• /templates folder [contains page template files .tpl.php - eg: page.tpl.php, node.tpl.php, etc]

Steps to Create Theme

Here is a rough breakdown of the total steps involved with creating a custom theme:

1. Create or modify an HTML file for the site.
2. Create or modify a CSS file for the site.
3. Create an .info file to describe your new theme.
4. Standardize the file names as per Drupal best practices.
5. Insert relevant variables into template files.
6. Construct additional template files as needed for nodes, blocks, etc.

Theme .info File

The most important file is the .info file. This text file uses a human-readable structure to tell Drupal what files to use and how to build your theme. The most basic .info file may look like this:

[text]
name = Base theme
description = Basic Drupal 7 theme
version = 7.x-1.0
core = 7.x

engine = phptemplate

regions[header] = Header
regions[sidebar] = Sidebar
regions[content] = Content
regions[footer] = Footer

stylesheets[all][] = styles/style.css
scripts[] = scripts/script.js

[/text]

The file is fairly self-explanatory, but we’ll go ahead and describe each line:

• “Name” represents the name of your theme.
• “Description” is where you give your theme a description.
• “Version” describes the version of Drupal in use. It is recommended that version is not set Drupal, but that only applies if your theme will be uploaded to Drupal.org.
• “Core” refers to the core installation of Drupal installed on your server. In this case, “7.x” displays as we are building a theme for version 7.
• “Engine” refers to the engine used by Drupal with phptemplate being the default. Theme engines enable developers to use template files that are written strictly in the php programming language.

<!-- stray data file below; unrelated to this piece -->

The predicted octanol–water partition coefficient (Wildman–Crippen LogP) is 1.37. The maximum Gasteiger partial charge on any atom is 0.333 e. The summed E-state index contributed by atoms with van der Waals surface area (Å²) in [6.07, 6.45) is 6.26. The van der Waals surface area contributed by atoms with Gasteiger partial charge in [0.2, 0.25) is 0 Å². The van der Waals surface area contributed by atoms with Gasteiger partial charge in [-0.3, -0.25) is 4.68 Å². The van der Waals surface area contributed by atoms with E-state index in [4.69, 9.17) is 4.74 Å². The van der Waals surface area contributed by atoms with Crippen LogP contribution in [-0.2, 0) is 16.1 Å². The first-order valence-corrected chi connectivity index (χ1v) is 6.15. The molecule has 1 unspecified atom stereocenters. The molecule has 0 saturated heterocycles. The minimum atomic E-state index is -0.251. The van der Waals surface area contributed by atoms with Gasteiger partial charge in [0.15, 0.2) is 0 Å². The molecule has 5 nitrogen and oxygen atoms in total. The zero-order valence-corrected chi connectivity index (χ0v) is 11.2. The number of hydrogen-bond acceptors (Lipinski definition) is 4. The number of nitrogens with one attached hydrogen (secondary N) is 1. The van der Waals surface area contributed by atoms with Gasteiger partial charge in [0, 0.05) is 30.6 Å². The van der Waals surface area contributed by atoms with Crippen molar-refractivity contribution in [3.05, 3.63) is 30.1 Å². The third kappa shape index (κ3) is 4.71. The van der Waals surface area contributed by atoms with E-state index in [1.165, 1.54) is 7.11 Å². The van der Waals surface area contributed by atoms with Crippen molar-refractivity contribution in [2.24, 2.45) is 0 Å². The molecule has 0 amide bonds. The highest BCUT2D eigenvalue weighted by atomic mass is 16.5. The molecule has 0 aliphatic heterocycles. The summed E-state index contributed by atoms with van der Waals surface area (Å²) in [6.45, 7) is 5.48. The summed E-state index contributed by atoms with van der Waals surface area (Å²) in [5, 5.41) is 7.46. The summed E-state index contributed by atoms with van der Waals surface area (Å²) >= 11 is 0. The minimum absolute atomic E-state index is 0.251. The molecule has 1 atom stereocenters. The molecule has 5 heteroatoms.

• “Regions” represent the distinct areas of the webpage layout. You can think of regions like containers in which elements display inside (eg: blocks or nodes). You may lay out the regions of your website however you wish. The breakdown of regions will likely depend on the final design mockups. In most simple cases, you’ll have header, content, sidebar, and footer regions. But if you’re unsure, you can leave them out for the base Drupal regions.
• “Stylesheets” are for setting the .css files. The first brackets are used to set the media type. Examples include “all,” “screen,” or “print.”
• “Scripts” is where you set the JavaScript files.The style.css and scripts.js files in this example are where you place your CSS and JavaScript, respectively. Blank style / script files indicates your theme will not be making any changes to the system defaults.

Adding Unique Regions

Drupal comes preloaded with the following standard regions as default:

• sidebar first
• sidebar second
• content
• header
• footer
• highlighted
• help
• page_bottom
• page_top

The ability to create additional unique regions within your theme is one of the powerful aspects of Drupal theming. Unique regions enable your website to accommodate unique creative design layouts. As a developer, you may create as many unique regions as you would like.